Jeff Rosenfield, KGUN9 | May 10, 2023 | original article
UPDATE Friday, 5/12
Now signed into law by Gov. Hobbs, the new budget will go into effect July 1, 2023.
—— After months of debate, Governor Katie Hobbs and Arizona lawmakers hammered out an agreement, passing Arizona's proposed $17.8 billion budget through both the house and senate.
Though the bill ultimately received bipartisan support, Democrats are upset the budget did not contain either caps or cuts to universal school vouchers.
But the budget does include an historic investment in housing, as well as increased spending in education, infrastructure and children's health insurance.
The State Senate adopted the budget after an all-night session on Tuesday, May 9 — the House following suit the next day.
Now the bill will be sent to the governor who says she will sign it.
“I’m glad the House passed the bipartisan budget and I look forward to signing it into law.
Not everybody got what they wanted, but I’m thankful legislative leaders were able to set aside their differences, compromise, and support a bipartisan deal that makes historic investments in affordable housing, builds roads, bridges, and public transit, expands access to health insurance for Arizona’s children and creates critical new ESA accountability measures.
By working together in a constructive way, I know we can accomplish so much for the people of Arizona and grow jobs, protect our natural resources, and build a state that works for every community.”
Gov. Katie Hobbs
Bill Spending Breakdown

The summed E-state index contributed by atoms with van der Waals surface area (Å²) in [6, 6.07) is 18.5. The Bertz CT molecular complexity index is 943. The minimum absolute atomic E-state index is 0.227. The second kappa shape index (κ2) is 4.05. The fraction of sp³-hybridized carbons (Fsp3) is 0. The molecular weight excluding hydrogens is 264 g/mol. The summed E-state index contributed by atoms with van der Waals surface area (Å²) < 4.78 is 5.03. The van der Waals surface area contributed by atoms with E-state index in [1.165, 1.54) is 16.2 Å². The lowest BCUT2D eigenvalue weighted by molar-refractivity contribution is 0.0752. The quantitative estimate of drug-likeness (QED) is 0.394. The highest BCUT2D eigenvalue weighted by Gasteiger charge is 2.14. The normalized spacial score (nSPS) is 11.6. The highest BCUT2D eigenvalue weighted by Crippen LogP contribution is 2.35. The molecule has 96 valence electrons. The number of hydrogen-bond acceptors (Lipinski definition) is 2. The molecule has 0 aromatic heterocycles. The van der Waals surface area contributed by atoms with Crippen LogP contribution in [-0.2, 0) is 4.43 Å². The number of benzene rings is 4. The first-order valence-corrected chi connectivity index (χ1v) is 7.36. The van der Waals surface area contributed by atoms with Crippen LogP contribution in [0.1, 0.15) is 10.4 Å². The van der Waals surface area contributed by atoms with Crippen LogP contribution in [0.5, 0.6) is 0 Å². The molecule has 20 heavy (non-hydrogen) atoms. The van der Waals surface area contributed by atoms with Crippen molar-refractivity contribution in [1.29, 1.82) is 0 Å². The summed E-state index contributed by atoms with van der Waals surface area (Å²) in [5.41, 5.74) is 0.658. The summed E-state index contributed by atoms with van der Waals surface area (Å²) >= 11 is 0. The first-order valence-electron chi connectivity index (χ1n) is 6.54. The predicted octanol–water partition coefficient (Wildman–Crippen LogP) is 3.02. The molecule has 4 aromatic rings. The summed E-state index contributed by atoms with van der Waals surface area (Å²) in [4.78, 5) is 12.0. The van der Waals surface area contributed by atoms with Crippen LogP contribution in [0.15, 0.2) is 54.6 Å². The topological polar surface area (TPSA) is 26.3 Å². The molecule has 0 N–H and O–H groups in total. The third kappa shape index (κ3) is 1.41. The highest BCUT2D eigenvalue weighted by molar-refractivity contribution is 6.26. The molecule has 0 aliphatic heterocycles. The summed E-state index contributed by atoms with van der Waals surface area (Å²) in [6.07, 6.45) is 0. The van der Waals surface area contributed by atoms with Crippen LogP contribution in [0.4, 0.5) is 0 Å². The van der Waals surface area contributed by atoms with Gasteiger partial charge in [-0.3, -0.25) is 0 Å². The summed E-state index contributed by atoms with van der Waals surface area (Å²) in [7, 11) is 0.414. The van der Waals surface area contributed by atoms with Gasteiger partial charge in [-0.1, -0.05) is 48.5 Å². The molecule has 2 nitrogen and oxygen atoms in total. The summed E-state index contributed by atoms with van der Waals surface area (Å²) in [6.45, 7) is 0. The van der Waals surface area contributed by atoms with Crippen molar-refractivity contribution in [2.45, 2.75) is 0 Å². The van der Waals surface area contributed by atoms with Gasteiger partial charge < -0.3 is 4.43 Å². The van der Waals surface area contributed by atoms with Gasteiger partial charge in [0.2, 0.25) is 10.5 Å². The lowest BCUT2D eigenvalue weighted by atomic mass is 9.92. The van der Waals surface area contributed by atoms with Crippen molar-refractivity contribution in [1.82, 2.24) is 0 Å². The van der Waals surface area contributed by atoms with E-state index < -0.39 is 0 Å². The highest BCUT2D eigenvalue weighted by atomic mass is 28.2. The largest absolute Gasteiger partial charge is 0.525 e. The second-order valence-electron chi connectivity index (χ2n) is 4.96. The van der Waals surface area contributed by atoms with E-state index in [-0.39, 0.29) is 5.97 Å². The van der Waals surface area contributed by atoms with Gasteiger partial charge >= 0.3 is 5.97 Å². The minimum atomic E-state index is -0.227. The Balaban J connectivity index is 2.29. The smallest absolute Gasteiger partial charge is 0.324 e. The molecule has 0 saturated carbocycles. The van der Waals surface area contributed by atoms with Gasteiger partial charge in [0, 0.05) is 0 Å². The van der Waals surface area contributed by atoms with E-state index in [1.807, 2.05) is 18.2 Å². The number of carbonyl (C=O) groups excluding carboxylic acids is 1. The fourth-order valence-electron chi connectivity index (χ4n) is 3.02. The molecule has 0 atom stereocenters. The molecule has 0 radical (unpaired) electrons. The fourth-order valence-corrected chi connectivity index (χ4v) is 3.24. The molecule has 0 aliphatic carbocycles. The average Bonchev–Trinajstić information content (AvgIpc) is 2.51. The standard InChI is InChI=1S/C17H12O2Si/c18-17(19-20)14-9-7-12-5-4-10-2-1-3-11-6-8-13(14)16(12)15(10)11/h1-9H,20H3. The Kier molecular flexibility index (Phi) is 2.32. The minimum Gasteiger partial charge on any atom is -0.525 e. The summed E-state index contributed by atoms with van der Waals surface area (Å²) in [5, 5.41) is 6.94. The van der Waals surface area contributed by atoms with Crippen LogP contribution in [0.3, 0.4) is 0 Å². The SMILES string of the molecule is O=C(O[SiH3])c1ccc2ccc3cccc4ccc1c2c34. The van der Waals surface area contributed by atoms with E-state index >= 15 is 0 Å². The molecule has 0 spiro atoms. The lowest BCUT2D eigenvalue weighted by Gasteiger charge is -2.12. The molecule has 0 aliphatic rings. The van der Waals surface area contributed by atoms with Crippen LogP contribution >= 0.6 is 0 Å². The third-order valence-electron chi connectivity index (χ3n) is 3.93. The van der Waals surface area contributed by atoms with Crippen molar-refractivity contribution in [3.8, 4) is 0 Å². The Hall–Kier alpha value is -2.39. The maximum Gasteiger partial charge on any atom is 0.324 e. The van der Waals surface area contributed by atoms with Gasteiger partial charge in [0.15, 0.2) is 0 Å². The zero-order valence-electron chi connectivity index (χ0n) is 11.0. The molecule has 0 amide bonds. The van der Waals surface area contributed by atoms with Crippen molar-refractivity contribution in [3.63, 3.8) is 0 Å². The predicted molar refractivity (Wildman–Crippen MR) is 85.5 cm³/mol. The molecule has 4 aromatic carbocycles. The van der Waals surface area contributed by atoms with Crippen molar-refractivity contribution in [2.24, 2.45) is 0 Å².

Source: Gov. Katie Hobbs
$150 million investment in the Housing Trust Fund
Over $650m in funds investing in roads, bridges, broadband infrastructure, and public transit throughout the state
An increase in KidsCare eligibility to expand access to health insurance for approximately 9,500 children in FY24, and over 12,000 in FY25
A $300 million one-time infusion in K-12 spending, along with $341.9m for school facilities
$88.6m new, ongoing K-12 funding
$126.1m in Tribal Investments
$60m in the Homeless Shelter and Services Fund (New Fund)
New ESA Reporting Metrics
FY24 Aggregate Expenditure Limit (AEL) override for schools
Aggregate Expenditure Limit Override
The new budget has already approved the AEL override. That's a move that the Arizona Education Association applauded, adding it will avoid "a completely unnecessary political fight over whether school districts can spend the money they’ve already been appropriated."
Read the Arizona Education Association's full statement below:
Arizona Education Association President Marisol Garcia released the following statement in response to the passage of the 2023 budget:
“There’s a lot to like in this budget–and one major disappointment. We’re glad to see the repeal of inequitable results-based funding, an increase to the base school funding level, and a one-time infusion of $300 million into K-12 public schools. These investments will translate into higher educator pay, better benefits, smaller class sizes, and other improvements, helping us keep highly qualified educators in Arizona’s schools. We’re also happy to see a long-delayed and much-needed $340 million investment in school facilities. Finally, it’s great that the legislature has preemptively waived the school funding cap (also known as the Aggregate Expenditure Limit or AEL) for next year, avoiding a completely unnecessary political fight over whether school districts can spend the money they’ve already been appropriated.
At the same time, it’s extremely frustrating that this budget does not address the growth of the state’s out-of-control voucher program. The extremist majority in our state legislature has ignored the will of Arizona voters and pushed through policies that bankroll private schools for the wealthy at the cost of the public schools attended by 90% of Arizona kids. Vouchers will cost the state more than $600 million this year alone. This unchecked spending is completely irresponsible and is on track to bankrupt our state. The fight to repeal vouchers during next year’s legislative session starts today.”
Arizona Education Association